Amid the COVID-19 turmoil, it’s hard to keep perspective and stay focused on your own self-care. When massage and acupuncture clinics are closed, you may be missing out on the essential routines of keeping your body health and happy. That’s why Good Medicine put together this list of stretches we most commonly recommend to our patients. Hopefully, it will give you some reprieve!

Stretches for Common Pain

The most highly reported pain at our clinic is for back, hip, wrist, and shoulder pain.

The most likely reason someone would be experiencing recurring pain in these areas is due to repetitive strain or stress. The most likely culprit? Your job.

Sitting for long periods at an office job, doing repetitive motions such as checking groceries, or overexerting yourself on a construction site.

Not tending to these minor injuries results in chronic or even life-long pain. Here are a few tips to reducing your pain and relieving stress.

Counter Stretch

If you find that you are working a job or performing a sport that has you repeating certain motions, it’s very valuable to schedule yourself out some counter stretches.

Neck Strengthening

Some of us suffer from military neck, especially if you tend to pull your shoulders forward. The result is a neck that juts forward. This can have dramatic effects on spinal health.

An example of the forward movement of the head. Not properly aligned with the spine.

“One rule of thumb is that for every inch that the head is held forward in poor posture, an additional 10 pounds of weight is felt on the cervical spine.”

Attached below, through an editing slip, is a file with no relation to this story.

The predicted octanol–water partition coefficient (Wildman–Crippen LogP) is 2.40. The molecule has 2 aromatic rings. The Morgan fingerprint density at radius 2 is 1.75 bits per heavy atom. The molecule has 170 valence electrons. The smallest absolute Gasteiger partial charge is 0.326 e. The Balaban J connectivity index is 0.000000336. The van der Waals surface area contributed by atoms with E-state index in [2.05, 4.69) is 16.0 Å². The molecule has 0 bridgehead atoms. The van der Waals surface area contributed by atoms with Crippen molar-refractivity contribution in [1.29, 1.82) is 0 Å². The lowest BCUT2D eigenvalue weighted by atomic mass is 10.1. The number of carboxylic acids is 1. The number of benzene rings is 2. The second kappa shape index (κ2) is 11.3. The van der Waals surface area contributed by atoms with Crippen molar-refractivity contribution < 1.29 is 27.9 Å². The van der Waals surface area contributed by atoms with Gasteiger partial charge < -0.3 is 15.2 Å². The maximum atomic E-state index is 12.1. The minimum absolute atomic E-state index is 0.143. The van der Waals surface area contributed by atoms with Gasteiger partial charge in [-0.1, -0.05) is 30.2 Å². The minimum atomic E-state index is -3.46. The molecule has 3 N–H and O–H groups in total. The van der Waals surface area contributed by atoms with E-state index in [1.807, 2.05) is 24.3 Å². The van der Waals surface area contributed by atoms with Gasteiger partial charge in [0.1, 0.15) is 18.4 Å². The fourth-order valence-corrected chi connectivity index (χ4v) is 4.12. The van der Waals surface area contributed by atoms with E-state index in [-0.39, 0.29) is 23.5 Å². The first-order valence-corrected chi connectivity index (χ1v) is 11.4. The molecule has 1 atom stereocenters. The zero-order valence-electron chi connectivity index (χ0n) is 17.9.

In order to counter this, try out this strengthening pose. It’s very simple.

  1. Stand with your back against the wall.
  2. Bring your head back. This may require you to tuck your chin slightly.
  3. Bring your shoulders down, away from your ears. Try to relax them as best as you an.
  4. Relax your neck back to normal position.
  5. Repeat this at least 10 times a day.
Bring the head back to the wall to feel the muscles strengthen which support the neck.

Upper Back Release

If you find yourself hunched over for most of the day, this upper back stretch may help release and strengthen the muscles that support proper posture.

  1. Stand an arms distance away from the wall.
  2. Slide your hands up the wall and bring your chest as close as possible while looking upwards.
  3. Try to keep your hips where they started and your legs straight/upright.
  4. Do not lean with your hips. This motion should be hinged from the hips with the stretch coming from the back.
  5. If you need to go deeper, take a step back and slide your hands down lower.

Nerve Reset

The following stretch can, admittedly, be very intense. Despite my somewhat serene look here, I kinda love/hate this stretch. It creates a radiating pressure down the arm. This did help me tremendously with my wrist and forearm pain. Here’s how it works:

  1. Bring your hand directly out in front of you (palm up flat with verticle fingers), either standing or sitting comfortably.
  2. Draw your arm out to the side, trying to keep it level with your shoulder.